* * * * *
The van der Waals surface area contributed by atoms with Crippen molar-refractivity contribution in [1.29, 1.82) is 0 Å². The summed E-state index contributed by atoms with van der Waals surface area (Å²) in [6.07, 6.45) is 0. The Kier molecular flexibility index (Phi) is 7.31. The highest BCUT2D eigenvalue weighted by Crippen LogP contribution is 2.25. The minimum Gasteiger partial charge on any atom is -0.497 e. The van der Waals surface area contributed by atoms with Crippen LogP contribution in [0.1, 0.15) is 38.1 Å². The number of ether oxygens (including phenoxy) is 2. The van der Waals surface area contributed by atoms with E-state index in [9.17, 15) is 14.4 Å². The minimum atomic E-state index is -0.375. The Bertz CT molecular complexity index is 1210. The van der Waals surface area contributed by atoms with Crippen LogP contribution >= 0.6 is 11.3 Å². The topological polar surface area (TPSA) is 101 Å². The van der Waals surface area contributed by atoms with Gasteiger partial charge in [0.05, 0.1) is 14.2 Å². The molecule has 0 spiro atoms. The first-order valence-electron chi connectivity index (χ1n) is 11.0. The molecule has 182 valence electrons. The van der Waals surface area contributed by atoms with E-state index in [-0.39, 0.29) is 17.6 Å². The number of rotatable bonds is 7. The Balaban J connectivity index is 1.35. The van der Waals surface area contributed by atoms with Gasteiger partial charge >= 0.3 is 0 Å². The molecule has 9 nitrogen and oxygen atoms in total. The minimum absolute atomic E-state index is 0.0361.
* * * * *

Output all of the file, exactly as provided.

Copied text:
The van der Waals surface area contributed by atoms with Crippen molar-refractivity contribution in [1.29, 1.82) is 0 Å². The summed E-state index contributed by atoms with van der Waals surface area (Å²) in [6.07, 6.45) is 0. The Kier molecular flexibility index (Phi) is 7.31. The highest BCUT2D eigenvalue weighted by Crippen LogP contribution is 2.25. The minimum Gasteiger partial charge on any atom is -0.497 e. The van der Waals surface area contributed by atoms with Crippen LogP contribution in [0.1, 0.15) is 38.1 Å². The number of ether oxygens (including phenoxy) is 2. The van der Waals surface area contributed by atoms with E-state index in [9.17, 15) is 14.4 Å². The minimum atomic E-state index is -0.375. The Bertz CT molecular complexity index is 1210. The van der Waals surface area contributed by atoms with Crippen LogP contribution >= 0.6 is 11.3 Å². The topological polar surface area (TPSA) is 101 Å². The van der Waals surface area contributed by atoms with Gasteiger partial charge in [0.05, 0.1) is 14.2 Å². The molecule has 0 spiro atoms. The first-order valence-electron chi connectivity index (χ1n) is 11.0. The molecule has 182 valence electrons. The van der Waals surface area contributed by atoms with E-state index in [-0.39, 0.29) is 17.6 Å². The number of rotatable bonds is 7. The Balaban J connectivity index is 1.35. The van der Waals surface area contributed by atoms with Gasteiger partial charge >= 0.3 is 0 Å². The molecule has 9 nitrogen and oxygen atoms in total. The minimum absolute atomic E-state index is 0.0361.